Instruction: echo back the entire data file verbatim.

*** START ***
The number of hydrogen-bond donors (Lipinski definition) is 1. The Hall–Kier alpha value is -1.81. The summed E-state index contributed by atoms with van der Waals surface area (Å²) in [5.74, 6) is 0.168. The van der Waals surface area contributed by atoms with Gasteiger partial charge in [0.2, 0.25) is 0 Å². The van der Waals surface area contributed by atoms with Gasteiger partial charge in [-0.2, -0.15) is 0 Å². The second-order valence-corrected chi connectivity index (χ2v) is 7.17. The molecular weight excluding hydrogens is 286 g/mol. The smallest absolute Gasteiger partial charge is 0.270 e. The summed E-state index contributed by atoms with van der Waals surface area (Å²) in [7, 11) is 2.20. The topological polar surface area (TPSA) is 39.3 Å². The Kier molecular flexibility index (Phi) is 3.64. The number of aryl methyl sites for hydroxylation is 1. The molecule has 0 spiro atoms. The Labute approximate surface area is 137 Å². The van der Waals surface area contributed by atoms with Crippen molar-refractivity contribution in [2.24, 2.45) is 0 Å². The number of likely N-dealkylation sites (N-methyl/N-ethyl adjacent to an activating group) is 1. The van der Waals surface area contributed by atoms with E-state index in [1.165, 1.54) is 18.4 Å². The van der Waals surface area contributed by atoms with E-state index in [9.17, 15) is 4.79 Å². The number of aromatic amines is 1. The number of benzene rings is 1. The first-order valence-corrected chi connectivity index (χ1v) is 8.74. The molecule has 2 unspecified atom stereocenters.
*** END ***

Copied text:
The number of hydrogen-bond donors (Lipinski definition) is 1. The Hall–Kier alpha value is -1.81. The summed E-state index contributed by atoms with van der Waals surface area (Å²) in [5.74, 6) is 0.168. The van der Waals surface area contributed by atoms with Gasteiger partial charge in [0.2, 0.25) is 0 Å². The van der Waals surface area contributed by atoms with Gasteiger partial charge in [-0.2, -0.15) is 0 Å². The second-order valence-corrected chi connectivity index (χ2v) is 7.17. The molecular weight excluding hydrogens is 286 g/mol. The smallest absolute Gasteiger partial charge is 0.270 e. The summed E-state index contributed by atoms with van der Waals surface area (Å²) in [7, 11) is 2.20. The topological polar surface area (TPSA) is 39.3 Å². The Kier molecular flexibility index (Phi) is 3.64. The number of aryl methyl sites for hydroxylation is 1. The molecule has 0 spiro atoms. The Labute approximate surface area is 137 Å². The van der Waals surface area contributed by atoms with Crippen molar-refractivity contribution in [2.24, 2.45) is 0 Å². The number of likely N-dealkylation sites (N-methyl/N-ethyl adjacent to an activating group) is 1. The van der Waals surface area contributed by atoms with E-state index in [1.165, 1.54) is 18.4 Å². The van der Waals surface area contributed by atoms with E-state index in [9.17, 15) is 4.79 Å². The number of aromatic amines is 1. The number of benzene rings is 1. The first-order valence-corrected chi connectivity index (χ1v) is 8.74. The molecule has 2 unspecified atom stereocenters.